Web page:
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brian eno interview
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Centuries of art at the Baltic.Soothing sounds surround you in the huge twilit space as you walk quietly towards a row of silhouetted figures sat in silent contemplation of what looks like three stained-glass windows. You’d be forgiven for thinking you were in some kind of New Age church, but no, this is Constellations (77 Million Paintings) - Brian Eno’s installation at the Baltic in Gateshead.
“I’m starting to think that I’m getting into the religion business a little bit,” says the master of ambient strangeness, bathed in the glow from the luminous panels. “I’m actually an evangelical atheist, but there is something I recognise about religion: that it gives people a chance to surrender. And I think part of what happens to people when they come into this show is that they practice this feeling of surrendering.”
This is the second time that an installation using Eno’s specially developed computer programme, 77 Million Paintings, has been shown in the UK (the first was at the Big Chill last year). The software randomly overlays more than 300 of his own hand-drawn images, constantly producing millions of possible combinations. And it’s beautiful to behold. “You’re reversing a pattern that’s been very familiar to humans for the last 100 years or so,” Eno explains. “Which is that you can always hear or see something again. What I’m doing is using those same technologies which we use to replicate experiences to generate constantly new ones.
“My experience of the piece is as fresh as the audience’s. When I walk away from this tomorrow it’ll carry on generating paintings – none of which I’ll ever see – so every member of the audience will see a different set of images. If you wanted to be sure of seeing a repeat you’d have to watch for about 450 years.” Which is a strange and moving thought. One that makes you keep watching as each image slowly dies away, never to be seen again. At least, not until the middle of the 25th Century.
Constellations (77 Million Paintings) is at the Baltic, Gateshead, until 15 April 07. Luminous (77 Million Paintings) is at Selfridge’s, London, until 17 March 07.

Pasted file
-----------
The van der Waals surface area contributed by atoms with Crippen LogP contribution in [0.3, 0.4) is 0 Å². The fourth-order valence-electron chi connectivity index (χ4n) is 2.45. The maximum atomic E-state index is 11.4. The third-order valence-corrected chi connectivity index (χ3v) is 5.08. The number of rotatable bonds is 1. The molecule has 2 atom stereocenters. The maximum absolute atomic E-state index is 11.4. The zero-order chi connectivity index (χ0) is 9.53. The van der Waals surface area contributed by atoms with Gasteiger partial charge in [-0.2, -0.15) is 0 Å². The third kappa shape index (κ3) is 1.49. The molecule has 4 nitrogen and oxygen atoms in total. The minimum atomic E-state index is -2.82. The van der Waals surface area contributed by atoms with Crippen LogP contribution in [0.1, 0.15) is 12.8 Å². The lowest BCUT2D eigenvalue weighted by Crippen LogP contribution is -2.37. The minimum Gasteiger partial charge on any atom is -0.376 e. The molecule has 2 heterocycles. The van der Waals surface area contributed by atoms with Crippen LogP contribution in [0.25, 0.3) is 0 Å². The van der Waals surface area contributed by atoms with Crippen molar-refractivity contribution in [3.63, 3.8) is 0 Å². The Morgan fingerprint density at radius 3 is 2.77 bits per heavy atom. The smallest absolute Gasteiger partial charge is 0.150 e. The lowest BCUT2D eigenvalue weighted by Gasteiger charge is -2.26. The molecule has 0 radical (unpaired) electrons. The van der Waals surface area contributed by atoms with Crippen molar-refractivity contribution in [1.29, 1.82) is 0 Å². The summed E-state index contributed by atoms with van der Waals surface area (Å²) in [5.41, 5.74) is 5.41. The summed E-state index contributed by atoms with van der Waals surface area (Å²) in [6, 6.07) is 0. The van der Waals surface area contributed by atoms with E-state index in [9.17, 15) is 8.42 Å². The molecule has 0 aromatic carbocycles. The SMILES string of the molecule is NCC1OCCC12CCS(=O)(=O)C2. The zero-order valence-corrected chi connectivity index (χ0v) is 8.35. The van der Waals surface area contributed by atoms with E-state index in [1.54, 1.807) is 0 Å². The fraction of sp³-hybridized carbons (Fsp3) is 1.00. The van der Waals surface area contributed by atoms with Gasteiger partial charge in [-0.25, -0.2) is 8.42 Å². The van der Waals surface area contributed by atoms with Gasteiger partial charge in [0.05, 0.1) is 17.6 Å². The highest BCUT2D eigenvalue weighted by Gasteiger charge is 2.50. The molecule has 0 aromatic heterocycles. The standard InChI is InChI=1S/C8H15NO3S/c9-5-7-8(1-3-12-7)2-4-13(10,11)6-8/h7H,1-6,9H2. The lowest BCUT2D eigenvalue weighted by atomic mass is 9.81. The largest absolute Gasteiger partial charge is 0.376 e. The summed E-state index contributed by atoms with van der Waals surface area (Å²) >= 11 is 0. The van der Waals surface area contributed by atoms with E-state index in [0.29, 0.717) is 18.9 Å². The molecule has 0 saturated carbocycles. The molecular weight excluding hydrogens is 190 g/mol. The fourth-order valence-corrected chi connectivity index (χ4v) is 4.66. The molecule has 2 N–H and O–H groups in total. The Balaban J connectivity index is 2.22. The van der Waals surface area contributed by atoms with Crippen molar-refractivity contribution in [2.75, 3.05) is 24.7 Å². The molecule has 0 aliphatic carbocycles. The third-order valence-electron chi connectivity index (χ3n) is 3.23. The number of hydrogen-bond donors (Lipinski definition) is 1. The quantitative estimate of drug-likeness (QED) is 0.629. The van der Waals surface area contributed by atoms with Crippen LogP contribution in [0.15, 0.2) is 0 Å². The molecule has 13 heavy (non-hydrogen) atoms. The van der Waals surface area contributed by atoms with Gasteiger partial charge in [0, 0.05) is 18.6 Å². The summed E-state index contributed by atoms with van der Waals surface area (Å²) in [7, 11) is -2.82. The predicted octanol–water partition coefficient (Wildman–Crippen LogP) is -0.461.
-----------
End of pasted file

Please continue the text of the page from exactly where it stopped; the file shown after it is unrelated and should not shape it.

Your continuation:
Read members' comments related to this interview.
comment by papaver borealis Feb 18, 2007Went to see this piece today, and spent a dreamy time gazing at preconceived art evolving into a different version of some preconceived art. Thoroughly enjoyable, which is at least a part of what art should be.
Most interested to hear the part from the ladty from the baltic saying that the mirror used in the piece had a tendency to fall off....
comment by David Jennings Feb 16, 200777 Million Paintings was also shown at the Barbican last September and October (as part of the Steve Reich season http://www.barbican.org.uk/reich/Reich_brochure06.... ), so the Baltic exhibition is at least the third showing in this country.
I saw about 200 of the 'paintings', and was disappointed that only about three of them were any good. Memory is treacherous, but I remember Eno's original video sculptures (shown at Riverside Studios in 1986) being a lot better.
comment by Jonathan Carter Editor Feb 15, 2007Hello mikeywill69,
You're right. 77 Million Paintings was at the Big Chill last year, and I've changed the piece accordingly.
comment by paulex Feb 15, 2007It indeed is a tantalising tought to be able to see some beautifull pictures, knowing that you will never be able to see them again. However, this also carries the threat of "loss", and in that sense is a little bit disturbing. But all these fresh pictures are certainly very stimulating... I look forward to visit the installation, or at least to have some Eno video on my flatscreen.
comment by mikeywill69 Feb 14, 2007Just a small correction to Jonathan Cater's review, this video installation was first shown in the Art Field at this years Big Chill, and a very aesthetic hour or so was spent gazing wide eyed and going 'wow'.
Is Brian a modern Da Vinci?
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